By Victor Ordonez
Fordham’s American Studies department at Lincoln Center last Thursday hosted a multimedia presentation presented by Dr. Jackson Katz. Katz is an educator, author, filmmaker and cultural theorist known for his activism on issues of gender and violence. On Thursday, Katz hosted a lecture where he worked to define America’s current political climate through the idea of masculinity.
Room 3-02, located at the Fordham School of Law LC, holds about 40 to 50 people. However, the overflow of attendees required some to sit in the aisles. Dr. Amy Aronson, program director and professor in the Department of Communication and Media Studies, organized the event.
Aronson spoke about why she reached out to Katz. “The way [Trump’s] campaign is displaying his masculinity and the deep appeal that it seems to have stands out to me as the dominant issue,” Aronson said. “Dr. Katz was the first person I thought of to speak on the topic.”
Katz has produced and directed award winning educational programs, directed the first worldwide gender violence prevention program in the history of the U.S. Marine Corps and co-founded the Mentors in Violence Prevention (MVP) program at Northeastern University’s Center for the Study of Sport in Society.
Katz also has a popular TED Talk titled, “Violence Against Women is a Men’s Issue,” which is similar to his lecture at Fordham. Katz began the lecture by outlining his main point.
“The presidency is about masculinity — white masculinity — and it has been for quite some time,” Katz said. An image of Donald J. Trump’s head was then projected onto the screen. “I am not objective, and I do not claim to be objective… you can challenge my premises or conclusions, but I have a perspective,” Katz said.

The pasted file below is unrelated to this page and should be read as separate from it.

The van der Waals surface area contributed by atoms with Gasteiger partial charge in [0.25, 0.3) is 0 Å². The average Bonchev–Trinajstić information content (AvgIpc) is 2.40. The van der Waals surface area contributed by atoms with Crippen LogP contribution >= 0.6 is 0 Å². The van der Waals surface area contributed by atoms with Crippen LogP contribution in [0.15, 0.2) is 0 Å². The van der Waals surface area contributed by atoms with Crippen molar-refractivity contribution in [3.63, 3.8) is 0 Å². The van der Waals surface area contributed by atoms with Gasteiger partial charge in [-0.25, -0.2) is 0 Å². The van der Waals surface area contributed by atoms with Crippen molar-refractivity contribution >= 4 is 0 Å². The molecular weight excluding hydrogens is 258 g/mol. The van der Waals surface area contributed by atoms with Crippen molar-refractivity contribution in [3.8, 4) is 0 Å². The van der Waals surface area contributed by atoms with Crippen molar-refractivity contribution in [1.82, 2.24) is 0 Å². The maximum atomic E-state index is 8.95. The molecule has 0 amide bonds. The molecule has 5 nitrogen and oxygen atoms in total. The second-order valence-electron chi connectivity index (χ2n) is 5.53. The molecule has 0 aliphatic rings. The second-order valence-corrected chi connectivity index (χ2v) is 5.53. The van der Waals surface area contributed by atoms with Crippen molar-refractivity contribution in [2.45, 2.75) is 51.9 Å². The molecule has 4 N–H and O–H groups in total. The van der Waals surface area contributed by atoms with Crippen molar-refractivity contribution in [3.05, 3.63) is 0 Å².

In his lecture, Katz went through history in order to analyze how masculinity has affected American politics. From comparing Trump to George Wallace, presidential candidate in the 1960s and early 1970s, to analyzing Trump’s nickname, “The Blue Collared Billionaire,” Katz explained the underlying themes and targets of the Trump Campaign.
“[The Trump campaign] is going to lose among women, they are going to lose badly among people of color, but they are going to win an overwhelming majority of white male voters,” said Katz. He then presented numbers, which he said to be “historically unprecedented.” The numbers given by Katz separated the male and female genders in their attitudes towards Trump by about 30 points.
Katz’s claims of masculinity having a strong presence in this election coincided with the data he provided. According to Katz, Trump pulls a lead in non-college educated white men by 59 points. “Trump only needs 70 percent of the white male vote to win the election,” Katz said.
The event was scheduled only three days after the first presidential debate. The entirety of the event, based on discourse from both Aronson and Katz, focused on Trump’s masculinity and how it factors into the upcoming Presidential election.
Aronson said that there were indeed some other possible dates to hold the lecture, but this one had been most optimal due to its proximity to the debate. Aronson and organizers thought the date would be “powerful for students,” as they would find it all the more important to hear what Dr. Katz had to say. According to one student attendee, Joseph Magnione, FCRH ’18, the event accomplished the desired effect.
“This lecture really enlightened me,” said Magnione. “I really didn’t picture him taking such a historical approach. It all just seemed really relevant, and I am beginning to see how masculinity plays such a big role in politics.”